Tuesday, December 11, 2012

Book 33: How to Be an American Housewife

The novel begins as Shoko, an elderly Japanese woman married to an American, reflects on her life, her relationship with her Japanese family members, and her daughter.  Having had a huge falling out with her brother, Shoko now dreams of returning to Japan, and making peace, especially given her current worsening heart problems.  Due to Shoko's illness, her daughter Sue goes in her place and meets the family she never knew.  The first half is narrated by Shoko until Sue takes up the narrative and describes her trip to Japan.  When it comes to these types of dual narratives, I always tend to prefer the older generation to the younger generation.  I don't know if that's because the older generation tends to get to speak first or if the younger characters are just genuinely boring.  Certainly when the reader knows all about their mother, and then reads about the daughter whining about how cold the mom is, it is hard to feel much sympathy.  I think that Those Who Save Us actually started from the perspective of the daughter and I still preferred the mother.  Maybe it's just that there is something about the time periods discussed that make it seem like the older generation actually faced challenges and hardship, while it is hard to feel sympathetic for someone that is simply struggling with day to day life - at least when they are set up as a parallel to someone who faced larger challenges.  Anyway, it was especially pronounced in this case.
While Shoko's story wasn't anything new, and seems to be rather typical of narratives involving Asian women assimilating to the West in general, I quite enjoyed her story.  Her life in the United States ended up being a bit disappointing and simple given the promise she had shown in the beginning and the opportunities she thought she had.  Still, she doesn't seem to have any complaints, but has accepted her life, and also knows that whatever her husband's shortcomings may be (lack of ambition), he is kind, loving and forgiving.  There is certainly a generation gap between her and her children; basically it's all the normal stuff that shows up in these narratives but Shoko still comes off as a sympathetic character.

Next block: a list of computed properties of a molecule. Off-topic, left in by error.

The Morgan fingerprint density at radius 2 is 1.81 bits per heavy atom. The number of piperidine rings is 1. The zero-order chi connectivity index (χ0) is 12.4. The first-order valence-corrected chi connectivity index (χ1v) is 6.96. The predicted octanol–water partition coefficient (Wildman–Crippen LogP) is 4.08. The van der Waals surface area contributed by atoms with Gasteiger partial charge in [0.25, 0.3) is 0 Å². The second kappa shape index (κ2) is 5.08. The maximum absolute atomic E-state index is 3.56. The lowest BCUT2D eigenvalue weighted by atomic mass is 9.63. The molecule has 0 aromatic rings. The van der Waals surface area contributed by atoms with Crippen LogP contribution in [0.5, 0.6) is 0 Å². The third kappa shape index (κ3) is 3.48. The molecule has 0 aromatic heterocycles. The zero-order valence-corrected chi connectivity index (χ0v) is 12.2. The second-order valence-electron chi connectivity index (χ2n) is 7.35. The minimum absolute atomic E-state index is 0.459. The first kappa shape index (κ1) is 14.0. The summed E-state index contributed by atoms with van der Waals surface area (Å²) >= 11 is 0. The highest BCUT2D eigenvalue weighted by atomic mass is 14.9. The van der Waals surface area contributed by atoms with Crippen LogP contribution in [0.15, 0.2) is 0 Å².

Unfortunately, her daughter's side of the story adds little. Her daughter, a precocious tween, is annoying and loud while Sue is timid and stuck in a job she dislikes.  Their trip to Japan just reads as unrealistic and ludicrous.  Helena is loud and obnoxious for most of the trip, Sue apparently doesn't know how airports work, and their plan seemed to have been to go to the last known address of one realitve and track them down from there (Shoko and her now deceased sister had stayed in touch - I would figure somebody could have made a phone call at some point).  It just all seemed too nicely wrapped up, everybody spoke English so Sue didn't even have to rely on her broken Japanese, and they all get along.  I guess this could count as a spoiler, but really the last half of the book was just not well written, and it's not like people read these books for the surprise - they are books about relationships.  Even the "secret" the backcover alludes to is revealed in the first half of the book, or earlier.
Basically, if this had just been Shoko's story, I would have enjoyed this novel though it was similar to many other coming to America stories/mother-daughter stories.  However, the last half written from Sue's perspective soured me on the novel.  There was no drama once she took over, and she and her daughter were not appealing characters.

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